October 22, 2012

A Close Encounter with COP Negotiations

Who knew the grammar we learned in school would have such relevance later on...
That placing a comma versus not, can have the potential to cause deadlock in negotiations almost seems nonsensical but it isn't. 

Familiarity with acronyms and reading up on what issues are on the table is helpful for meaningful engagement with COP processes, otherwise you float and that can be excruciating. Getting to wear the Pink badge seems easy enough...huh! The first hurdle is to get a slot on the delegation, being a non-state actor means lobbying [negotiating] for this starting from home before departure to wherever the COP will be. What determines success is how the giver perceives you...are you a friend or foe? 

So you pass the test...at the registration desk you give your name, country and say Party...your name is on the list, you're good to go...only thing about the Pink, you can't be acting like the activist you are.

Next what issues to follow...so many choices so little time...you choose and begin attending the closed door sessions at a given time and place.  However not all Pink badges are equal, some are more equal than others. This applies to those within a delegation and of course to certain countries who wield power in the world.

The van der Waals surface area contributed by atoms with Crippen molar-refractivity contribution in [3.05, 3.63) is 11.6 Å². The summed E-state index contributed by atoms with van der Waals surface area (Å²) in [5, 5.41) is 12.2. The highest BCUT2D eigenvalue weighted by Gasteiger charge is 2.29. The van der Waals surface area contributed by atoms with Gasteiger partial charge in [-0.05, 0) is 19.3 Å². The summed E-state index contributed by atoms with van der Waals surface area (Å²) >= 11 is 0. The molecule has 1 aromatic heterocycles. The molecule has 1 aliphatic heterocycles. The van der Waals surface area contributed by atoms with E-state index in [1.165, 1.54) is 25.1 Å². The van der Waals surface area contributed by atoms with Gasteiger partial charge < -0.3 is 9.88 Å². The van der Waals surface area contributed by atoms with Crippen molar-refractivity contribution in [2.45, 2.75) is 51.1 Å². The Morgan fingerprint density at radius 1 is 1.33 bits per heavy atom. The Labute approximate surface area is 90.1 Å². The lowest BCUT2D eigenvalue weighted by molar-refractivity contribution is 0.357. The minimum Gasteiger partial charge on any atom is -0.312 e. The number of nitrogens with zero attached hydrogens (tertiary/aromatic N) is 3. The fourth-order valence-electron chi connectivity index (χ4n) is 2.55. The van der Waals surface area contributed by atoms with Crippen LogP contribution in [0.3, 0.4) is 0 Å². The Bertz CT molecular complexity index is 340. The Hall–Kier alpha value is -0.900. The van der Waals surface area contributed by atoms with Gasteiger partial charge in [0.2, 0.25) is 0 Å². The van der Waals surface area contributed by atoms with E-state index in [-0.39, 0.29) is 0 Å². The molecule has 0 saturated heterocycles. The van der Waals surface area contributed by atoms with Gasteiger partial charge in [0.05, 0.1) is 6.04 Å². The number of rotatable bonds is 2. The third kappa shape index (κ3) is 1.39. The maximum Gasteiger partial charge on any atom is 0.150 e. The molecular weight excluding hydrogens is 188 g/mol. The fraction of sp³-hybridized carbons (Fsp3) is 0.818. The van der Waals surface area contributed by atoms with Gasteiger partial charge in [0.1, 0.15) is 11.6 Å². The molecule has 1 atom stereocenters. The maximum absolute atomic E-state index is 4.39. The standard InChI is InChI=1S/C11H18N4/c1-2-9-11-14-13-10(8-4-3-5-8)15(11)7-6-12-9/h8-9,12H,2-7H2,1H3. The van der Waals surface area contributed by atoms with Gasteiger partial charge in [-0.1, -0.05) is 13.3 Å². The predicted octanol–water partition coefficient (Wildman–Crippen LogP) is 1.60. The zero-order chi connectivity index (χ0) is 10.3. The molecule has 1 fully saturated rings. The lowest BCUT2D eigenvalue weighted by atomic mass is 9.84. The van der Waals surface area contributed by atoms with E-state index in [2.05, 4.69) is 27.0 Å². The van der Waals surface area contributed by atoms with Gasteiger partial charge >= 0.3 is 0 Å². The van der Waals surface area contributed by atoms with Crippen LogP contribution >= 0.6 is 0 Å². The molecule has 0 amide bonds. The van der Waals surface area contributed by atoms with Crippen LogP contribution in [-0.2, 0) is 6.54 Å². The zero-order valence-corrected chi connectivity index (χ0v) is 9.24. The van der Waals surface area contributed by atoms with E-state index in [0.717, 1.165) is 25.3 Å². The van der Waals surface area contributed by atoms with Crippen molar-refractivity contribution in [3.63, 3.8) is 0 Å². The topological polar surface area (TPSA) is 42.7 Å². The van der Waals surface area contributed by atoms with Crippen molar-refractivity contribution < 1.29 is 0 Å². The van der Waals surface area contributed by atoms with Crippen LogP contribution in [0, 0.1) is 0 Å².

In a delegation, only specific delegates can speak on behalf of the the country...they are the in public sector [government]...but because we got skills we get to input into whatever interventions [statements] they make. It feels good when your input makes it through to becoming a COP decision.

Country team meetings with all delegates both Party and observer makes for interesting strategy sessions when there's back and forth between the government and non-state actor folks when we share what "word" on the street is. When this kind of interaction becomes a natural part of preparations starting from home, then the whole team gels in a beautiful way. If it starts at a COP there's the flexing of muscles, what can you possibly contribute? kinda unspoken vibe going on. We have for the most part moved beyond the latter.

So why take part in COP negotiations in the first place?  Where else can you influence your country's thinking about possible consequences for certain actions on the ordinary citizen? Whether they listen or not is not really the point; for me the point is that they know that you know that they will need you and who you represent to get by at home at some point.

Frustrations abound in negotiations...but also victorious outcomes do pop up from time to time.

COP negotiations may not be for everybody...but all parts feed into the whole...human-ness in tackling the challenge of climate change.

By: Susy Wandera

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